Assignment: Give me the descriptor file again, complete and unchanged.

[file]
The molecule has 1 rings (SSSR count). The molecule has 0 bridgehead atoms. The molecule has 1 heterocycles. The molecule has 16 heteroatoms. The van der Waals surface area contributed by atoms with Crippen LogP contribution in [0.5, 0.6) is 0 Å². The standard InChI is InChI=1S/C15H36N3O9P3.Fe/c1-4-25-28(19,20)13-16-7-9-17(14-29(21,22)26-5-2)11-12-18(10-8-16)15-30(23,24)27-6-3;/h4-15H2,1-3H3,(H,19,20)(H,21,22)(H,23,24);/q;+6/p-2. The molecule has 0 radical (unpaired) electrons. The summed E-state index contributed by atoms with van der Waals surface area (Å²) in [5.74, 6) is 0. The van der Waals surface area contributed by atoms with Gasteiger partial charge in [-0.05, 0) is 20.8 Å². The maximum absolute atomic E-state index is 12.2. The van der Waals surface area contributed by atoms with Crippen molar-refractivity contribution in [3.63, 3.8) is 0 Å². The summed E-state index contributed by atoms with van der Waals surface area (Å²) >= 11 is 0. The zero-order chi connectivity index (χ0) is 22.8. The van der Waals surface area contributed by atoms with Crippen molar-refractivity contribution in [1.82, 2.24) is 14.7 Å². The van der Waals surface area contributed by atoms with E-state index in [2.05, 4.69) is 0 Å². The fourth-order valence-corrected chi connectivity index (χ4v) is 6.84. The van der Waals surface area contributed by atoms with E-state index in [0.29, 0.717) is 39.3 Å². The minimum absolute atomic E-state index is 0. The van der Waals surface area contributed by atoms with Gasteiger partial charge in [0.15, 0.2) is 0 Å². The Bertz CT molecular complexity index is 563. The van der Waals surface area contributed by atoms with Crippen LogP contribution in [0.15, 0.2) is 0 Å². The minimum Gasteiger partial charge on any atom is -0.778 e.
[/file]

The molecule has 1 rings (SSSR count). The molecule has 0 bridgehead atoms. The molecule has 1 heterocycles. The molecule has 16 heteroatoms. The van der Waals surface area contributed by atoms with Crippen LogP contribution in [0.5, 0.6) is 0 Å². The standard InChI is InChI=1S/C15H36N3O9P3.Fe/c1-4-25-28(19,20)13-16-7-9-17(14-29(21,22)26-5-2)11-12-18(10-8-16)15-30(23,24)27-6-3;/h4-15H2,1-3H3,(H,19,20)(H,21,22)(H,23,24);/q;+6/p-2. The molecule has 0 radical (unpaired) electrons. The summed E-state index contributed by atoms with van der Waals surface area (Å²) in [5.74, 6) is 0. The van der Waals surface area contributed by atoms with Gasteiger partial charge in [-0.05, 0) is 20.8 Å². The maximum absolute atomic E-state index is 12.2. The van der Waals surface area contributed by atoms with Crippen molar-refractivity contribution in [3.63, 3.8) is 0 Å². The summed E-state index contributed by atoms with van der Waals surface area (Å²) >= 11 is 0. The zero-order chi connectivity index (χ0) is 22.8. The van der Waals surface area contributed by atoms with Crippen molar-refractivity contribution in [1.82, 2.24) is 14.7 Å². The van der Waals surface area contributed by atoms with E-state index in [2.05, 4.69) is 0 Å². The fourth-order valence-corrected chi connectivity index (χ4v) is 6.84. The van der Waals surface area contributed by atoms with E-state index in [0.29, 0.717) is 39.3 Å². The minimum absolute atomic E-state index is 0. The van der Waals surface area contributed by atoms with Gasteiger partial charge in [0.15, 0.2) is 0 Å². The Bertz CT molecular complexity index is 563. The van der Waals surface area contributed by atoms with Crippen LogP contribution in [0.15, 0.2) is 0 Å². The minimum Gasteiger partial charge on any atom is -0.778 e.